Saturday, December 31, 2005

Ringing out the Old

It’s customary as any year draws to a close to recount its major events. “From the Home Office” celebrates its first anniversary by beginning its own year-end tradition.

JANUARY – George W. Bush is inaugurated as President, claims his election victory gives him a mandate to act as he sees fit. When an aide points out the dictionary definition of “mandate” implies getting more than 50.000000001% of the votes, Bush replies, “The dictionary’s just a goddamned book. I’m the president, that Constitution thing says words mean what I want them to mean.”

In a related event, the Christian Coalition and Moral Majority remove their endorsements of Bush, stating they’re uncomfortable with the idea of the president having a “man date.”

FEBRUARY – North Korea announces it has nuclear weapons. Former Director George Tenet returns to the CIA to unveil the complicated mechanism through which Saddam Hussein transferred all his nuclear weapons to North Korea hours before the war began in 2003. Tenet also reveals the existence of surveillance photographs of Mohammed Atta meeting with Kim Jong Il in Prague several days before 9/11.

When asked why he didn’t invade North Korea, President Bush says he didn’t want to fool with that International Date Line thing and not know if any news took place yesterday, or was going to happen tomorrow.

MARCH – Senate Majority Leader Bill Frist attempts to prove Terry Schiavo is not in a persistent vegetative state by having her flown to New York to appear “live” in the Broadway musical “Spamalot,” as part of the “I’m Not Dead Yet” number.

APRIL – Pope John Paul II dies, is replaced by Pope Benedict XVI. Vatican announces that in an attempt to appeal to a wider base of Catholics, all Masses will now begin with the Who’s refrain, “Meet the new boss, same as the old boss.”

French Catholics surrender in droves to altar boys wearing new “brown shirt” vestments.

MAY – Mark Felt admits to being Watergate’s Deep Throat. Democrats laud him as a man of conscience; Republicans condemn him as a traitor. Bob Woodward pays tribute to the man who made his career by hiding under the bed when the feds come to ask what he knows about the Valerie Plame case.

JUNE – Michael Jackson is acquitted of child molestation charges. Jury members say they think he did it, but so little of Michael Jackson’s original equipment remains, they weren’t sure who it was they were voting on.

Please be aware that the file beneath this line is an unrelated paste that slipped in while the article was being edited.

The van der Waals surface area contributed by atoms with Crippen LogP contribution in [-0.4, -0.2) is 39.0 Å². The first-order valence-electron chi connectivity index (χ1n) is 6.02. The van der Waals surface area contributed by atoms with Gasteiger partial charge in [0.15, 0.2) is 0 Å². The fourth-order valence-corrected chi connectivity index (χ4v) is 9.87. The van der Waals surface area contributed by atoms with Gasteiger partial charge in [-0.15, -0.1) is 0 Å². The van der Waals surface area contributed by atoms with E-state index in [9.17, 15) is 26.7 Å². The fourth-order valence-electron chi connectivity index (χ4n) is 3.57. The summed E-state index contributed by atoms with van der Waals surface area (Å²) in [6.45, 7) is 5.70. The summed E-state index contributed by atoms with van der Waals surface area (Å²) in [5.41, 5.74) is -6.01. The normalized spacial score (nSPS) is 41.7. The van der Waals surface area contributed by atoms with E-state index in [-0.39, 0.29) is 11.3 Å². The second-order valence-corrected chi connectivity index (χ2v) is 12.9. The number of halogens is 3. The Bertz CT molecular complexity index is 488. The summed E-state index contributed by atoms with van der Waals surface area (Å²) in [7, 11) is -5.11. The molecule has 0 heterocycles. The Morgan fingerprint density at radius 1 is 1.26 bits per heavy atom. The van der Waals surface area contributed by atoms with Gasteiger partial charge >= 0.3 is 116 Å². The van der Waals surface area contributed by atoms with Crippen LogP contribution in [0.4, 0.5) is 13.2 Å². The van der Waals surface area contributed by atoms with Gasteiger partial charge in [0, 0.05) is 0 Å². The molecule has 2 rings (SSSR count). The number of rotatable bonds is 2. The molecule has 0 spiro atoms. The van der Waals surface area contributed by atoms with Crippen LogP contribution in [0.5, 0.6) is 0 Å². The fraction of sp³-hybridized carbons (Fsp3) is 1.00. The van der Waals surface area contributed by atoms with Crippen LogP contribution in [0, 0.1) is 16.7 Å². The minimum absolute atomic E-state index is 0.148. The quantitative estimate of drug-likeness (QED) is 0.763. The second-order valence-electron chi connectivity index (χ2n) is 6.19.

JULY – I. Lewis “Scooter” Libby and Karl Rove are implicated in the Valerie Plame leak scandal. President Bush backtracks from his original pledge of “anyone involved in leaking will no longer work in this administration,” to “anyone found guilty of a crime will not longer work for this administration.” Future fallback positions include “anyone caught red-handed on videotape,” and “anyone caught red-handed on videotape actually shooting Valerie Plame” will no longer work in his administration.

AUGUST – Hurrican Katrina destroys New Orleans. CIA reveals evidence of Katrina having lunch with Saddam Hussein in the days before 9/11. FEMA Director Mike Brown embarrasses Arabian horse enthusiasts by shopping at Nordstrom’s when he should have been watching CNN for updates.

SEPTEMBER – Dennis Kozlowski sentenced to 8 ½ years in prison for bilking Tyco shareholders out of $600 million. Supreme Court decrees this to be the standard for dollars stolen per years sentenced, releases every other thief currently in prison.

House Majority Leader Tom DeLay indicted by a Texas grand jury and has his name legally changed to Tom DeNy.

OCTOBER – Chicago White Sox end 87 years of frustration by winning World Series. Harriet Miers nominated for Supreme Court to show Cubs fans the true meaning of “hopeless.”

NOVEMBER – Senate Minority “Leader” Harry Reid invokes a rarely-used Senate rule to demand a closed session when Ted Kennedy is too drunk to tell the difference between “yea” and “nay.” Majority Leader Frist takes advantage of no gallery or reporters to kick Reid’s ass in cloak room, saying, “I used to take Daschle’s lunch money every day. Now I’m going to eat your lunch.”

DECEMBER – President Bush admits to ordering the National Security Agency to perform warrantless surveillance on American citizens inside the United States. Bush condemns the New York Times for breaking the story, claims to have classified photos of Times’ editorial board having lunch with Mohammed Atta and Saddam Hussein shortly before 9/11.

Happy New Year, folks. If the seeds planted in 2005 ripen as expected, 2006 should be a blast.

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